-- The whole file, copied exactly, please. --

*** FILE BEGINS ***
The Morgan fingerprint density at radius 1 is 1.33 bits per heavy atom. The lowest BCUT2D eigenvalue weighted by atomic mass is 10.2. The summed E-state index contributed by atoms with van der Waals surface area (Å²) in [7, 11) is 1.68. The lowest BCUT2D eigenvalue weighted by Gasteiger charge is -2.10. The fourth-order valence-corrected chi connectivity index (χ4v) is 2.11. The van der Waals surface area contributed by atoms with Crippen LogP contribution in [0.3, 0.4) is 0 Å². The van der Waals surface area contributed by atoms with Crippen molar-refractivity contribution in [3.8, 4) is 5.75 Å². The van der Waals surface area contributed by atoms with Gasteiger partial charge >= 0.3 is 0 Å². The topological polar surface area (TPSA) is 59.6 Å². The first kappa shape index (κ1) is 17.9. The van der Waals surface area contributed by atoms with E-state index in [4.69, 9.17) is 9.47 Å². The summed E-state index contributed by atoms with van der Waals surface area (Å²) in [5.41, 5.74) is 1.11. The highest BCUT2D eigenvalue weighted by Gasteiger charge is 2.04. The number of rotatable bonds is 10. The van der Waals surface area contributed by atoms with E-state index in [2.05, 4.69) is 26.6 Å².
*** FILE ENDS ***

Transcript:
The Morgan fingerprint density at radius 1 is 1.33 bits per heavy atom. The lowest BCUT2D eigenvalue weighted by atomic mass is 10.2. The summed E-state index contributed by atoms with van der Waals surface area (Å²) in [7, 11) is 1.68. The lowest BCUT2D eigenvalue weighted by Gasteiger charge is -2.10. The fourth-order valence-corrected chi connectivity index (χ4v) is 2.11. The van der Waals surface area contributed by atoms with Crippen LogP contribution in [0.3, 0.4) is 0 Å². The van der Waals surface area contributed by atoms with Crippen molar-refractivity contribution in [3.8, 4) is 5.75 Å². The van der Waals surface area contributed by atoms with Gasteiger partial charge >= 0.3 is 0 Å². The topological polar surface area (TPSA) is 59.6 Å². The first kappa shape index (κ1) is 17.9. The van der Waals surface area contributed by atoms with E-state index in [4.69, 9.17) is 9.47 Å². The summed E-state index contributed by atoms with van der Waals surface area (Å²) in [5.41, 5.74) is 1.11. The highest BCUT2D eigenvalue weighted by Gasteiger charge is 2.04. The number of rotatable bonds is 10. The van der Waals surface area contributed by atoms with E-state index in [2.05, 4.69) is 26.6 Å².